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  • kofi hughes

In the beginning of my journey, I mimicked what I saw other coaches implementing into their sessions and programs. If someone I respected (which does not say much for an ignorant amateur) believed that squats below parallel were a sin, then by all means they were a sin in my gym too. If the speed treadmill was used 3 days a week by Joe Blow, and Joe Blow trains Lebron James, then best believe we will be running our treadmill 3 days a week. I had no thought of my own in terms of “why” these coaches are doing what they do, I only watched “how”.


The blessing in starting out so naive (as we all do) is that when watching intently on how someone does what they do (without knowledge as to why), it creates a form that will later be filled to completion (once the knowledge of the “why” is acquired). I believe this has served to be one of the greatest methods of understanding knowledge. first, get to know by experience, and second, getting to know by intellect. The first gives form or context for the second to fit into.


I believe that the love and enjoyment of the art of coaching, has just begun. There is a spark of intimacy and excitement when just beginning to get to know a thing, yet it is immature.

There is another depth of intimacy to be learned after the familiarity of the form, and that is the depths within it. As I seek now, knowledge concerning the “why’ behind the “how”, the strokes of my brush carry new intent & reason (better training).

I will not have my athletes barbell squat in the name of lower body strength. I will not introduce mobility and yoga, for the sake of “flexibility” and “ROM”. My first and only question when coaching is, “Will it transfer?” Will this exercise transfer to their performance in their sport? (How…Why?) If in fact the answer is yes, the principles will be present as the backbone to that yes (or that no).


Looking back at my career, much of the results achieved by my athletes were in my ignorance. This does not excuse the ignorance or motivate me to continue ignorant, but gives light to the idea “what is possible with proper knowledge?” knowledge of the Why. If x has been achieved without the knowing of principles and the “why”, how much more is out there? It leads me to think of how much untapped potential is left lying around within my athletes, covered in dust and cobwebs.


To understand how and why the exercises & protocols transfer to better performance in sport, this is the pursuit. What you seek is what you find. And in seeking knowledge as to how and why, in terms of transferability to sport, we shall find greater performance in sport, due to better training.

  • kofi hughes

training theories and ideas. Part 1


I am not the stiff academic science head, nor the “do what I’ve done” because I’ve performed at a high level in my past. I believe training to be simple. Quit attempting to re-invent the wheel, and stay near and dear to the principles. They haven’t changed since the foundations of the world.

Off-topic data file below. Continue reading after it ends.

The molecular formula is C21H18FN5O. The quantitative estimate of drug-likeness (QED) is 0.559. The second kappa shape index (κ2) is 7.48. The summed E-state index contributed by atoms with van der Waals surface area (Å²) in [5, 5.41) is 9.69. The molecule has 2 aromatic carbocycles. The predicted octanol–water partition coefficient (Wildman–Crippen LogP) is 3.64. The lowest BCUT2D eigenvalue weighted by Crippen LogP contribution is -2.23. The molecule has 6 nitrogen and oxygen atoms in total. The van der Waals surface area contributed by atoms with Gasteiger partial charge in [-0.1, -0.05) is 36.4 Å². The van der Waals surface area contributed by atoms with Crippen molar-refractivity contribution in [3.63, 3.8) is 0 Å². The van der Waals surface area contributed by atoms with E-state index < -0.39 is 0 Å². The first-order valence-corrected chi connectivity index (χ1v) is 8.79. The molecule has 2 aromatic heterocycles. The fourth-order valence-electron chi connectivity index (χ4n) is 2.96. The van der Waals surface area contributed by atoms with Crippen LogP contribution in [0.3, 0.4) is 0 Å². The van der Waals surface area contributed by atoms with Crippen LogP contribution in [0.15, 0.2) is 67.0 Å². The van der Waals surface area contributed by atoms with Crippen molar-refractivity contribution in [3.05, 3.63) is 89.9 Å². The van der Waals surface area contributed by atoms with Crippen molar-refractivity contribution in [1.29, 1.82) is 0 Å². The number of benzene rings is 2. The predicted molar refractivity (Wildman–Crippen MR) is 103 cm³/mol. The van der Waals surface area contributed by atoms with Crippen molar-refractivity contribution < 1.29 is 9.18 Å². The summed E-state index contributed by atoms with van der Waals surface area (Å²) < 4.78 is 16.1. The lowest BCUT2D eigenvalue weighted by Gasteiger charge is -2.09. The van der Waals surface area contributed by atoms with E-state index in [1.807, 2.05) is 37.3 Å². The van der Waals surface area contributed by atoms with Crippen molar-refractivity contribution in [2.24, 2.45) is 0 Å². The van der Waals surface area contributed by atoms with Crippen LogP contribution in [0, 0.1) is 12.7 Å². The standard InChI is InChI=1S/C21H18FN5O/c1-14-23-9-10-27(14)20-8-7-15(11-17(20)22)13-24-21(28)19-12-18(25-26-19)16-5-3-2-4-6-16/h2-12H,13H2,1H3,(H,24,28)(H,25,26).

These principles of movement, energy, and force are responsible for every elite athlete, and reveal the deficiencies of every mediocre athlete. These principles are the foundation, the most important structure within an athlete. Before the dominate ball player, there was a dominant athlete. What makes a great tennis player, is first a great athlete who exhibits great examples of principles at play.

With a proper foundation in place, training becomes creative and expressive, not overly complicated science research or instagram circus footwork. Principles when thoroughly understood, are administered in a unique way via the authenticity of the trainer.

Put stress on the body and give the body rest; boom super-compensation. Rinse and repeat until the body has adapted to the stimulus. Now create a new stimulus, introduce it to the athlete, and give the body rest: boom, super-compensation has occurred again.

Athletes play a given sport. I try not to lose sight of that. As much as I want my guys to get bigger faster stronger, it never becomes greater than their ability to perform in their sport. I do not care how much you squat bench and deadlift, can you score touchdowns? I do not care how fast you can run, can you get past a defender? I do not care how lean you are, will you lead your team to victory in the final minutes?

Ive been guilty in the past, obsessing over my athletes’ measurables, losing sight of their sport performance. They don’t wear a jersey for me, and neither do they for you. Let’s not forget that.

Another thing, there’s absolutely no reason for overcomplicating things. Change the load, change the intensity, change the volume, change the rest to work ratios, change the plane, change the angle, change the tempo, change the exercise. Just be consistent. That is the greatest component of a successful training program, consistency.


For those who have eyes to see, and ears to hear, you understand.

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Kofi Hughes, CSCS, FMS, USA-W, ALTIS

all training is inspired by the Holy Spirit, and the glory is God's